Licensed clinical social worker Josh Cutler has helped many navigate the mental health care system. The process, he says, can be frustrating, even more so because people seeking care for mental health issues may already be incredibly stressed. When they bump up against difficulty getting the help they need, they can become even more distressed or drop life-saving treatments.
“People might reach out to a hotline, and they’re given a list of counselors,” Cutler says. “Then they call 10 and no one calls back. The road to obtaining really good care is rife with difficulty and has great potential for exacerbating despair.”
Now, as manager of telebehavioral health at Seattle health care network Swedish, part of the Providence St. Joseph Health system, Cutler is helping change how primary care providers deliver mental health care to their patients. He’s building a team of clinicians who can offer virtual visits, blended therapy that happens both electronically and in person, and computerized screening tools that more efficiently pinpoint patients’ needs.
Mental health crisis
“We have not been able to bend the curve on morbidity and mortality from mental illness and give people the treatment they need,” says Dr. Arpan Waghray, chief medical officer at the Well Being Trust and system director for Telepsychiatry at Providence St. Joseph Health.
The most pressing reason for untreated mental illness is that many people simply lack access to mental health care providers. More than 6 in 10 U.S. counties don’t have a single psychiatrist. And many people don’t try to get care, or don’t talk to others about the care they are getting, because of negative attitudes about seeking mental health care and lack of support from family and friends.
Of those who are treated, not many are able to access the best, evidence-based care available. And the way the health care system works means patients’ medical, psychiatric and family-support needs are handled separately. For example, when a diabetes patient is also suffering from depression, their primary care physician may tell them to seek therapy. But the patient may not feel they got solid guidance from their physician or insurance company about where to get high quality therapy. This fragmentation can confuse patients and keep them from seeking or continuing care, leading them to do worse both from a physical and mental health perspective.
“Fragmentation just results in poor outcomes, people slipping through cracks,” says Eviatar Frankel, director of digital strategy at Providence St. Joseph Health.
Along with Waghray and Cutler, Frankel is looking at how to use technology to improve patient care, empower clinicians and better address the mental health crisis in the communities where Providence St. Joseph Health works.
To start, they turned to primary care physicians and patients to learn what is keeping patients from getting the care they need.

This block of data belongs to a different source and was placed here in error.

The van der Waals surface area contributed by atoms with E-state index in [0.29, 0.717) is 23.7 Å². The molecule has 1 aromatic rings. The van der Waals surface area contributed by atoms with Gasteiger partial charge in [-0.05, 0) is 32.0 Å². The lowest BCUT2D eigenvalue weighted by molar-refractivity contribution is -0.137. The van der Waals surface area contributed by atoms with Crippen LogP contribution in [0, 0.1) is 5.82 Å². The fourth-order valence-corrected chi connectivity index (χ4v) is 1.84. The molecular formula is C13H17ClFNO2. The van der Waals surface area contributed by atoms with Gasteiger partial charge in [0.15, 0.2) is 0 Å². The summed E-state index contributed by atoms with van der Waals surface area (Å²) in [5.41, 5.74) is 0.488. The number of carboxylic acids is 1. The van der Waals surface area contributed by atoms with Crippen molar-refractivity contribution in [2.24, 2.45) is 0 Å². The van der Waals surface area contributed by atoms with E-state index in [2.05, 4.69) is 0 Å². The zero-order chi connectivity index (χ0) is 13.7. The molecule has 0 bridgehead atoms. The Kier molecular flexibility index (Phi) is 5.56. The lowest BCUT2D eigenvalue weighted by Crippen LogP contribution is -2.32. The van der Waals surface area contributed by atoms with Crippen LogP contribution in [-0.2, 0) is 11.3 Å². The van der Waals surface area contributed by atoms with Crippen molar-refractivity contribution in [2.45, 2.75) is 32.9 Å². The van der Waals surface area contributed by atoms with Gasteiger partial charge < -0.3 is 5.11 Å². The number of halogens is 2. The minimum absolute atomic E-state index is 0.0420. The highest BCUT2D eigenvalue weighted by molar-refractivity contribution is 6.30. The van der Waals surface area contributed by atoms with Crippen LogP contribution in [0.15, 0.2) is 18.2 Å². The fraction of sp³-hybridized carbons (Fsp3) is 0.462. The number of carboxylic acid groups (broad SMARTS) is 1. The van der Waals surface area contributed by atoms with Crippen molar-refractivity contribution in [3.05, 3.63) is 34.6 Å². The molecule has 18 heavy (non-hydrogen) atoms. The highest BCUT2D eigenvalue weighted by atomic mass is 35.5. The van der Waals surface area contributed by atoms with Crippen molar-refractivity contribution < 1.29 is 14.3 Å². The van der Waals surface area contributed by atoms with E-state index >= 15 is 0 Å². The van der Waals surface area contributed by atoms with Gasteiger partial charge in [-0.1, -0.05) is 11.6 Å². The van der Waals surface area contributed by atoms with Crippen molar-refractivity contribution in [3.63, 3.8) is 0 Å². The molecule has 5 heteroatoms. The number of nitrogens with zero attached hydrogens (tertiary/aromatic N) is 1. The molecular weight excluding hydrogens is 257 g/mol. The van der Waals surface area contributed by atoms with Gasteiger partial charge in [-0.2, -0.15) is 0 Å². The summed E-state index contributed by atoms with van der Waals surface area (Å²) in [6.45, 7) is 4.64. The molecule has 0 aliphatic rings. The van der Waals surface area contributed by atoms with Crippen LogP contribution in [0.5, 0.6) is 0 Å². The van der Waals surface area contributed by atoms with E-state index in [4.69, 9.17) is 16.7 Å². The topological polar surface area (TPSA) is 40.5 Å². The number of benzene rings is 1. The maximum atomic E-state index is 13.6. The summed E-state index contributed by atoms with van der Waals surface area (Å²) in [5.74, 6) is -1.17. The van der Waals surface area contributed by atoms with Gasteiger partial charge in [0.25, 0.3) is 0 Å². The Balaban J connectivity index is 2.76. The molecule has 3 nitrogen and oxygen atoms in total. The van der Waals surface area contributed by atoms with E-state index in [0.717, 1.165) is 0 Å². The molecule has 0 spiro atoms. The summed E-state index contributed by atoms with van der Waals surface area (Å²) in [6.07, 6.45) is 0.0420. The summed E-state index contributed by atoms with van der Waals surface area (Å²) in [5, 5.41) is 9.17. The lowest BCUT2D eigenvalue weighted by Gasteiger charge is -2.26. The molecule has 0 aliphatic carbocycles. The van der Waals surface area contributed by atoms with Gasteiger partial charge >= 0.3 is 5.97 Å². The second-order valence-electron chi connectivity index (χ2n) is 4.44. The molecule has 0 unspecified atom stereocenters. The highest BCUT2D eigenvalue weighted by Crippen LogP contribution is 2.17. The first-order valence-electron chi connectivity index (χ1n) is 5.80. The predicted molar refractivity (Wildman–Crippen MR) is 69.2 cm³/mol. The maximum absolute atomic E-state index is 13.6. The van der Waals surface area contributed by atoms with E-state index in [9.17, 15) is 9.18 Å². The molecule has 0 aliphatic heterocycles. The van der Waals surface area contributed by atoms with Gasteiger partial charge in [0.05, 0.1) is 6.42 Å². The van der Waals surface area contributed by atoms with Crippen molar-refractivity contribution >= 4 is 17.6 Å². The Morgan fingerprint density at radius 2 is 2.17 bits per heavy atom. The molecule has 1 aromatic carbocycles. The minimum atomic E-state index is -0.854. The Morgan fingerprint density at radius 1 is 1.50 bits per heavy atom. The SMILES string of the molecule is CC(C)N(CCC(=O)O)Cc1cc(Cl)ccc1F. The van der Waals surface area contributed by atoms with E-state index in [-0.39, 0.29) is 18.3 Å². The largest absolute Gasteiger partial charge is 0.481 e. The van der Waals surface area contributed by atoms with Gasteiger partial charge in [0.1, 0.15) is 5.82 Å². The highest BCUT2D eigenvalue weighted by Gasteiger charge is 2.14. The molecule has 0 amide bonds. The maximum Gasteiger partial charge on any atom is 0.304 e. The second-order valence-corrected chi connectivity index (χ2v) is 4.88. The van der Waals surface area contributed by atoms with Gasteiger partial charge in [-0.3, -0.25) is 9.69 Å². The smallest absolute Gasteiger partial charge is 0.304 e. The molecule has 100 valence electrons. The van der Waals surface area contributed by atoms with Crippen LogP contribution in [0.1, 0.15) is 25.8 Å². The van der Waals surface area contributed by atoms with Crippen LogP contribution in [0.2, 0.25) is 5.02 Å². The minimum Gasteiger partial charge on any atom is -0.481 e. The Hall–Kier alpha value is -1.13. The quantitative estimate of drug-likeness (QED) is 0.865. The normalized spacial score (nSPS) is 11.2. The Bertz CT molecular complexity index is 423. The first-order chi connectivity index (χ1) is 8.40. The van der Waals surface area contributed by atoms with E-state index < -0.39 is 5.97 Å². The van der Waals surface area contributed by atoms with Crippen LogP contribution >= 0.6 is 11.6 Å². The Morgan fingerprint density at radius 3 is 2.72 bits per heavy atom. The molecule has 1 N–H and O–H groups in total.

In one-on-one guided interviews, patients reported difficulty finding a psychiatrist who was a good fit and fitting appointments into their daily lives. They said they were unable to get questions answered, and they experienced “screening fatigue” from being asked to answer the same questions over and over. Often, they said, these obstacles kept them from completing treatment plans, and their depression or anxiety would come back.
Using that feedback, the Providence St. Joseph Health team chose two digital solutions — SilverCloud and myStrength — which they piloted for six months in primary care clinics in Washington and Oregon. The tools supplemented in-person doctors’ visits with computerized screening to measure patients’ depression and provided educational content to help patients understand and cope with the condition. In addition, patients could undergo computerized cognitive behavioral therapy and mindfulness training, both shown to help people manage depression.
Because technology, in the form of a smartphone, is literally in the palm of many patients’ hands, digital mental health platforms like these have the potential to dramatically increase access, Waghray says.
“Patients don’t have to drive across town and take off time from work for therapy, and it’s not seven weeks from now,” he says.
In other words, mental health care no longer has to be confined to the clinic.
Technology also has the potential to improve quality of mental health care by making it more uniform and measurable, as well as relieving some of the burden from primary care physicians, who deal with many competing priorities. And, with major improvements in artificial intelligence, computerized mental health screening and treatment can adapt to patients’ needs, eliminating screening fatigue and more quickly matching patients with the right therapies.
“We want to make it as easy for doctors to prescribe digital therapeutic tools that reduce the symptoms of depression as it is for them to prescribe antidepressants, so that patients can get the right combination of treatments for them,” Waghray says.
The team says so far 120 patients of the Oregon and Washington clinics have used the two solutions in the pilot.
“Now we’re working on, ‘How do we get this in hands of more patients, including through novel strategies that more effectively support busy doctors,’” Frankel says. “So much is going on in a primary care setting — finding a pathway to get as many patients on board as possible is our immediate next step.”